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Professor Ann Blandford
Professor of Human–Computer Interaction
Location: Room 8.22
University College London
Telephone: +44 20 7679 0688 (x 30688)
Blog: HCI Sense & Safety
- A member of the ACM Distinguished Speaker Programme. Contact them if you'd like a well-honed talk on one of five selected topics.
- Visiting Professor at Swansea University and Middlesex University.
- Member of the EPSRC College and UKCRC.
- Member of the Cumberland Initiative, the IEHF Healthcare SIG, and the Clinical Human Factors Group.
- On the editorial board of Information Processing and Management Journal, Health Informatics Journal and IJCSSA.
Videos, books and other resources
- Chapter on semi-structured qualitative studies in the Interaction-Design.org encyclopaedia. A lot of ideas and information crammed into a small(ish) space, but hopefully a useful resource for designing, conducting and reporting studies. The official version takes a long time to load, so the first link will take you to an unofficial one: same content, different format.
- Co-edited book on Fieldwork for Healthcare (Case studies).
- Wrote book with Simon Attfield on 'Interacting with Information'.
- Presented Lunch Hour Lecture on human error and device design (UCL, Nov 2011). It's now available on YouTube.
- Produced video on Engineering HCI with Dom Furniss and Bonnie John.
- Presented Pecha Kucha talk on serendipity (UCL, Feb 2012). Available on YouTube.
I am Professor of Human–Computer Interaction in the Department of Computer Science at UCL, and a member of UCL Interaction Centre (UCLIC, jointly supported by the Department of Computer Science and the Division of Psychology and Language Sciences). I was Director of UCLIC 2004-2011. In 2013, I was recognised as an academic role model in the School of Life and Medical Sciences, a testament to UCL's support for interdisciplinary working.
My first degree is in Mathematics, from Cambridge University, and my PhD
is in Artificial
Intelligence and Education, from the Open University. I started my
industry as a software engineer, followed by a period managing the
Computer Assisted Teaching Unit at QMUL. I gradually developed a focus
on the use
and usability of computer systems. In 1991, I joined the Applied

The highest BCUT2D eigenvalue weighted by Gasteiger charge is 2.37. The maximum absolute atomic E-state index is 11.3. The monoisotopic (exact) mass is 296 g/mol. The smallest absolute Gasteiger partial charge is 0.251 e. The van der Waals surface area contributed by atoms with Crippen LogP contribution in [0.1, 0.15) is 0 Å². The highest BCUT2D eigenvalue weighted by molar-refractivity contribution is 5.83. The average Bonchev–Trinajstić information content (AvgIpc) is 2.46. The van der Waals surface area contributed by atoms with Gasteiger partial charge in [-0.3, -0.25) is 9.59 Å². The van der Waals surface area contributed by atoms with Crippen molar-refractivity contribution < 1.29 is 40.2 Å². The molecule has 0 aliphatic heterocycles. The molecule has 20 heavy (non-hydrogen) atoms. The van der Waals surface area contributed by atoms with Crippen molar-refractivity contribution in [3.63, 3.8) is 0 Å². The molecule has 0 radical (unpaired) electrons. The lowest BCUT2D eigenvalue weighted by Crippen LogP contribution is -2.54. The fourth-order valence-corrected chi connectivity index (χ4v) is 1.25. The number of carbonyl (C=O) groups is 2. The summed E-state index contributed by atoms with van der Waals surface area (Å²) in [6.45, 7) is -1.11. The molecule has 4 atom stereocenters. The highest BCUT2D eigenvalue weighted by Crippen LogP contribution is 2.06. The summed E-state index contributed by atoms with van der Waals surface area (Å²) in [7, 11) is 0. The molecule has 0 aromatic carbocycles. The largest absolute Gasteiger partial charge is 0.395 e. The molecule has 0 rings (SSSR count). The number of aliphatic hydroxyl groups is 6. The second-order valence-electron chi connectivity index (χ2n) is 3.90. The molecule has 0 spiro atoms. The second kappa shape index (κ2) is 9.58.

Unit in Cambridge as a research scientist, working on the AMODEUS project. I moved to Middlesex University,
initially as a lecturer, and subsequently as Professor and Director of
Research in Computing Science. I moved to UCL as a
Senior Lecturer in 2002 and became a professor (again) in 2005. My focus is now on technology for health and wellbeing.
I have been technical programme chair for IHM-HCI 2001, HCI 2006, DSVIS 2006 and NordiCHI2010. I chaired AISB (1997-1999), and was a member of the EPSRC Information and Communications Technologies Strategic Advisory Team (2004-2008). I was Vice Chair of IFIP Working Group 2.7/13.4 (2010-2013). I am a Fellow of the BCS.
My funded work is on evaluating complex systems "in the wild", whether
in relation to human error or the use of information. My focus is on Digital Healthcare. I take a pragmatic approach to developing and applying theory
in practice, recognising and working with the inherent "messiness" of the real world.
I am currently UCL Principal Investigator for the following funded projects:
ECLIPSE: Exploring the Landscape of Intravenous Infusion Practices & Errors
....and I am also involved in:
Farr Institute @ London: MRC e-Health Informatics Translational Research Centre.
UBIHealth: Marie Curie International Research Staff Exchange Scheme.
Recent activities include:
- Was UCL lead investigator on SerenA: The Serendipity Arena (EPSRC sandpit project, 2010-2013).
- Was UCL lead investigator on Healthy Interactive Systems in Healthcare (EPRSC Platform Grant, 2009-2014).
- Was UCL lead investigator on UKVAC: the UK Visual Analytics Consortium, making sense of big data through visualisations (2012-2013).
- Was UCL lead investigator on INKE: Implementing New Knowledge Environments (SSHRC Major Collaborative Research Initiatives Program)
- Gave invited talks at CLEF 2014, RSM Patient Safety meeting, Renal Association Annual Home Therapies meeting, and IEHF Human Factors in Healthcare meeting (2014).
- Presented at HFES Healthcare Symposium 2014 on "Closing the virtuous circle"
- Co-organised workshop at CHI 2014 on "HCI Research in Healthcare: Evidence to Practice"